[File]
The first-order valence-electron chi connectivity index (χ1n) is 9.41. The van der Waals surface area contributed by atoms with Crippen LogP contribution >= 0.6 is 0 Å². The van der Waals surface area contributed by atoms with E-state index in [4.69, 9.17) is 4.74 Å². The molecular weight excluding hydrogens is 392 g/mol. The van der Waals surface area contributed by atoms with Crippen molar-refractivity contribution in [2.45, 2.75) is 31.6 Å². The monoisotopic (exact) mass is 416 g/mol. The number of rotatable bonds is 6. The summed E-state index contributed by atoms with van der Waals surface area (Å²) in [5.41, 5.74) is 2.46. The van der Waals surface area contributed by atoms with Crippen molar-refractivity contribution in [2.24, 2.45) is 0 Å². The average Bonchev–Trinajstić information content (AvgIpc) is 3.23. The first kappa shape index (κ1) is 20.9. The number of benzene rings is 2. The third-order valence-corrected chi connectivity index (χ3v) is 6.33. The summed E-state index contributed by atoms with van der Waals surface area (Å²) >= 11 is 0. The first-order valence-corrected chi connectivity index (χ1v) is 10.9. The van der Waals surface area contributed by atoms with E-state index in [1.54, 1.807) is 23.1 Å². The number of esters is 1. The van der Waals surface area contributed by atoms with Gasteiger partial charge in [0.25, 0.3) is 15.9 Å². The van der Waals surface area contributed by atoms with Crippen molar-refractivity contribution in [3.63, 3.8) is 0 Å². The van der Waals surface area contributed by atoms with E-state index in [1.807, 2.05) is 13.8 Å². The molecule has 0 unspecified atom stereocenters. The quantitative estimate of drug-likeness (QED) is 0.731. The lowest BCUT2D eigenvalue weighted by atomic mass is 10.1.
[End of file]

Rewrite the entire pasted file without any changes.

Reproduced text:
The first-order valence-electron chi connectivity index (χ1n) is 9.41. The van der Waals surface area contributed by atoms with Crippen LogP contribution >= 0.6 is 0 Å². The van der Waals surface area contributed by atoms with E-state index in [4.69, 9.17) is 4.74 Å². The molecular weight excluding hydrogens is 392 g/mol. The van der Waals surface area contributed by atoms with Crippen molar-refractivity contribution in [2.45, 2.75) is 31.6 Å². The monoisotopic (exact) mass is 416 g/mol. The number of rotatable bonds is 6. The summed E-state index contributed by atoms with van der Waals surface area (Å²) in [5.41, 5.74) is 2.46. The van der Waals surface area contributed by atoms with Crippen molar-refractivity contribution in [2.24, 2.45) is 0 Å². The average Bonchev–Trinajstić information content (AvgIpc) is 3.23. The first kappa shape index (κ1) is 20.9. The number of benzene rings is 2. The third-order valence-corrected chi connectivity index (χ3v) is 6.33. The summed E-state index contributed by atoms with van der Waals surface area (Å²) >= 11 is 0. The first-order valence-corrected chi connectivity index (χ1v) is 10.9. The van der Waals surface area contributed by atoms with E-state index in [1.54, 1.807) is 23.1 Å². The number of esters is 1. The van der Waals surface area contributed by atoms with Gasteiger partial charge in [0.25, 0.3) is 15.9 Å². The van der Waals surface area contributed by atoms with Crippen molar-refractivity contribution in [3.63, 3.8) is 0 Å². The van der Waals surface area contributed by atoms with E-state index in [1.807, 2.05) is 13.8 Å². The molecule has 0 unspecified atom stereocenters. The quantitative estimate of drug-likeness (QED) is 0.731. The lowest BCUT2D eigenvalue weighted by atomic mass is 10.1.